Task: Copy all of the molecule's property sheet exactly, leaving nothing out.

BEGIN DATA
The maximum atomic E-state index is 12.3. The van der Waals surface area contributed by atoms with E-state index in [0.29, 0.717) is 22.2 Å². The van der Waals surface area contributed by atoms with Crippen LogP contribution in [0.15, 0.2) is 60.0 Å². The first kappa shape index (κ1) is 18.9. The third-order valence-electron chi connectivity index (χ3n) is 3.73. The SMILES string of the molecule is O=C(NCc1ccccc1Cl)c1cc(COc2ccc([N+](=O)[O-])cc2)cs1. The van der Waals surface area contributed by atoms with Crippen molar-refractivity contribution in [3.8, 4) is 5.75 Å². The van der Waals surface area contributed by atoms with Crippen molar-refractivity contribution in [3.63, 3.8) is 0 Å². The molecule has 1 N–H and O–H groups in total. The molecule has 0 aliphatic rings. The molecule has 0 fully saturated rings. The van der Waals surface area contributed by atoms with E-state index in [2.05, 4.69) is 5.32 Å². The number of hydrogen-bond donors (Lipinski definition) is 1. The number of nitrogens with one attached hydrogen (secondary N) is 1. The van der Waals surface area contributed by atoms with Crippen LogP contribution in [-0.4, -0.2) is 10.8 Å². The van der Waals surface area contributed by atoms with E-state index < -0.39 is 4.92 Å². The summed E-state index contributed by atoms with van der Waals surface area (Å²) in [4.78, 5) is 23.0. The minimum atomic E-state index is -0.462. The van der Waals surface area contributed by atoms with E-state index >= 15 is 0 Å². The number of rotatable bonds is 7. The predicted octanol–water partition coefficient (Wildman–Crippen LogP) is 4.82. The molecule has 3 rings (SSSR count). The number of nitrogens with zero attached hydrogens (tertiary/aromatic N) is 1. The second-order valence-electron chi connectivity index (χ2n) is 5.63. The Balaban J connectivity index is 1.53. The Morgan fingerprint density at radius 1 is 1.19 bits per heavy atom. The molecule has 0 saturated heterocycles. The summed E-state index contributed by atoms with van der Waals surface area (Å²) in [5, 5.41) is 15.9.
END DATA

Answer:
The maximum atomic E-state index is 12.3. The van der Waals surface area contributed by atoms with E-state index in [0.29, 0.717) is 22.2 Å². The van der Waals surface area contributed by atoms with Crippen LogP contribution in [0.15, 0.2) is 60.0 Å². The first kappa shape index (κ1) is 18.9. The third-order valence-electron chi connectivity index (χ3n) is 3.73. The SMILES string of the molecule is O=C(NCc1ccccc1Cl)c1cc(COc2ccc([N+](=O)[O-])cc2)cs1. The van der Waals surface area contributed by atoms with Crippen molar-refractivity contribution in [3.8, 4) is 5.75 Å². The van der Waals surface area contributed by atoms with Crippen molar-refractivity contribution in [3.63, 3.8) is 0 Å². The molecule has 1 N–H and O–H groups in total. The molecule has 0 aliphatic rings. The molecule has 0 fully saturated rings. The van der Waals surface area contributed by atoms with E-state index in [2.05, 4.69) is 5.32 Å². The number of hydrogen-bond donors (Lipinski definition) is 1. The number of nitrogens with one attached hydrogen (secondary N) is 1. The van der Waals surface area contributed by atoms with Crippen LogP contribution in [-0.4, -0.2) is 10.8 Å². The van der Waals surface area contributed by atoms with E-state index < -0.39 is 4.92 Å². The summed E-state index contributed by atoms with van der Waals surface area (Å²) in [4.78, 5) is 23.0. The minimum atomic E-state index is -0.462. The van der Waals surface area contributed by atoms with E-state index >= 15 is 0 Å². The number of rotatable bonds is 7. The predicted octanol–water partition coefficient (Wildman–Crippen LogP) is 4.82. The molecule has 3 rings (SSSR count). The number of nitrogens with zero attached hydrogens (tertiary/aromatic N) is 1. The second-order valence-electron chi connectivity index (χ2n) is 5.63. The Balaban J connectivity index is 1.53. The Morgan fingerprint density at radius 1 is 1.19 bits per heavy atom. The molecule has 0 saturated heterocycles. The summed E-state index contributed by atoms with van der Waals surface area (Å²) in [5, 5.41) is 15.9.